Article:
If Lyle Murtha has his way, the basement of a 100-year-old building is about to be transformed into one of the hippest trends in office real estate.
Co-work office space has been growing in popularity over the past several years. The concept allows professionals to rent small business space inside a collective building. They share such things as break rooms, lounge areas and lobbies and meeting rooms.
The idea not only saves money on rent, but also gives young professionals the ability to bounce ideas off one another.
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In 2012 Murtha and his architectural firm Stateline No. 7 bought an old warehouse on 444 S. Center in downtown Casper. The structure, built in 1917, was last used as a party supply store.
After months of restoration, along with the slow and meticulous removal of garish paint from the brick, the building was opened and renamed T-Square.
“People come in here and say ‘Wow this is so cool, can I just rent some space and work in here?'” said Murtha. The answer is of course no, since he uses it for his firm.
“That got me thinking I have this basement that I don’t know what I’m gonna do with and I thought, yeah maybe I can do something here,” said Murtha.
Since the restoration efforts were focused on the top floors of the building, the basement was still in rough shape. That’s about 5,000 square feet of unused space.
After clearing out junk and stripping materials down to the historic bones, the co-work concept is starting to take shape.
“We can share our lobby, we can share our fax and our copier, break rooms and bathrooms and all that kind of stuff,” said Murtha.
“The middle will be an open area with couches so you can just hang out,” explains Murtha. Another area will simply be open desks. “If you just want to rent desk space and you don’t need four walls, you can do just an open desk.”
For the side of the space Murtha plans to build small translucent, closed office spaces and conference rooms. “They can also use our conference rooms when it’s not busy upstairs,” said Murtha.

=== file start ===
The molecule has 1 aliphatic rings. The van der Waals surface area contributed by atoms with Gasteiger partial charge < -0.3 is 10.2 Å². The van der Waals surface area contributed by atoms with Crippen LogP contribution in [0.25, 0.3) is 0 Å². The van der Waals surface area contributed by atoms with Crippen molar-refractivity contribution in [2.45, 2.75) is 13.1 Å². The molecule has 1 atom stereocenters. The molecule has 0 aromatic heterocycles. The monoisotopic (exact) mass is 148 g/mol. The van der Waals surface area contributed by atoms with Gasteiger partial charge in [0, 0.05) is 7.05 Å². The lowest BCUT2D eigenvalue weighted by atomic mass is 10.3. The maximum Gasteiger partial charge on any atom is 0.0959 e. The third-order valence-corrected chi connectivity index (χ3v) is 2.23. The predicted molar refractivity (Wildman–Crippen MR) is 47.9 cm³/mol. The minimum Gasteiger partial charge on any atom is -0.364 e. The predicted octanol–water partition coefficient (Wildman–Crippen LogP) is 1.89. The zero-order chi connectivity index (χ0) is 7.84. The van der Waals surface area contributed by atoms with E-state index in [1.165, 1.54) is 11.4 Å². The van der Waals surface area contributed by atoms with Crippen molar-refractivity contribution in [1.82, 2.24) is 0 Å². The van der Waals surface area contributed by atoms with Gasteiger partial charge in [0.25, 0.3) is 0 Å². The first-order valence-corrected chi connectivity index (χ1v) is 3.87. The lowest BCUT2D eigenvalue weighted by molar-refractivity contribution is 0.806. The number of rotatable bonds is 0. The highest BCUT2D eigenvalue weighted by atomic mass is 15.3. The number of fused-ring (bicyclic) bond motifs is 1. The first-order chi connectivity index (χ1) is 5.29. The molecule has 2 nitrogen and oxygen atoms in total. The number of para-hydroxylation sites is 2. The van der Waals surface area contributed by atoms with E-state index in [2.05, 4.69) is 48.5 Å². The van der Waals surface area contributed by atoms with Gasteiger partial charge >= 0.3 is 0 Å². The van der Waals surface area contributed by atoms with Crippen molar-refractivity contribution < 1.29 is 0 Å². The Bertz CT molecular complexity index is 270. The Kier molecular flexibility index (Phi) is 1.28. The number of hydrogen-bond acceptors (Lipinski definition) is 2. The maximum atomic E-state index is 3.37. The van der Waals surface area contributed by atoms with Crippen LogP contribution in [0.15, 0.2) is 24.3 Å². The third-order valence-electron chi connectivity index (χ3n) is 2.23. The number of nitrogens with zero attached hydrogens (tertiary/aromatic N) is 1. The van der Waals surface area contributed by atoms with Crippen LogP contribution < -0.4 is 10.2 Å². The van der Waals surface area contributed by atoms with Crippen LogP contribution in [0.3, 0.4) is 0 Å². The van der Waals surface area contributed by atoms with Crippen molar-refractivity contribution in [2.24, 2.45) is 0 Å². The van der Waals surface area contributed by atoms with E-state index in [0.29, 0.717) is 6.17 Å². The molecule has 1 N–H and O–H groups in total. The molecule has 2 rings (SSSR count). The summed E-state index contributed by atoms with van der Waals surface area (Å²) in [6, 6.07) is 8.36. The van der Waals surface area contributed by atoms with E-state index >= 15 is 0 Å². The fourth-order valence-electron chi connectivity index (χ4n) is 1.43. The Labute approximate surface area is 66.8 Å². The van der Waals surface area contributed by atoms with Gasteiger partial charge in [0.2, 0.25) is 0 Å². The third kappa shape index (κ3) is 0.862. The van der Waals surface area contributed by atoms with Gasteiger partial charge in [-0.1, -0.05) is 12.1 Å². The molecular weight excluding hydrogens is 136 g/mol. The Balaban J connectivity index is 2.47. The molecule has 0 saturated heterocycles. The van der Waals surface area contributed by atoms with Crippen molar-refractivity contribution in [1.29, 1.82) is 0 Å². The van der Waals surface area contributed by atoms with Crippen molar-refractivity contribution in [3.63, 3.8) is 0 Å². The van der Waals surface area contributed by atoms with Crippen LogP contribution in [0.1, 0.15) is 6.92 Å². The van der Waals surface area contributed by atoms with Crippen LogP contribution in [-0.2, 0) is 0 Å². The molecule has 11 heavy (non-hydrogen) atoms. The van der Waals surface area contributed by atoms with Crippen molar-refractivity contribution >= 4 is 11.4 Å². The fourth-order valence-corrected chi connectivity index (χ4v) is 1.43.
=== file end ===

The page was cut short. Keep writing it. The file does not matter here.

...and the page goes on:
Young professionals who can’t afford or prefer not to rent full offices will find the concept intriguing.
“If you’re a single professional such as a lawyer working out of your house, it might not be a professional environment when you’re bringing clients in,” said Murtha. “If you’re meeting them at noisy coffee shops or restaurants around town, this is the alternative. You don’t have to rent a full-blown office suite because they’re usually not small enough and you probably don’t need the secretary and staff,” said Murtha.
Co-work spaces have taken off in big cities, and now they’re popping up in small cities such as Cheyenne and Rapid City. A similar concept recently opened in Sheridan, according to Murtha.
The concept might seem strange to older professionals, but “the younger generation gets it,” said Murtha. “If you’re young and getting started, you might need mentorship or other people around you to help…you’ve got other people right here that are renting to share ideas.”
Concept drawings have been produced for the future co-work space, but at this point Murtha and his team are still working to finish removing paint from brick and various other things before construction can start. “We do a lot of this work ourselves,” said Murtha.
“We hope in the coming year we’ll be able to have this open,” said Murtha. “Probably mid-year.”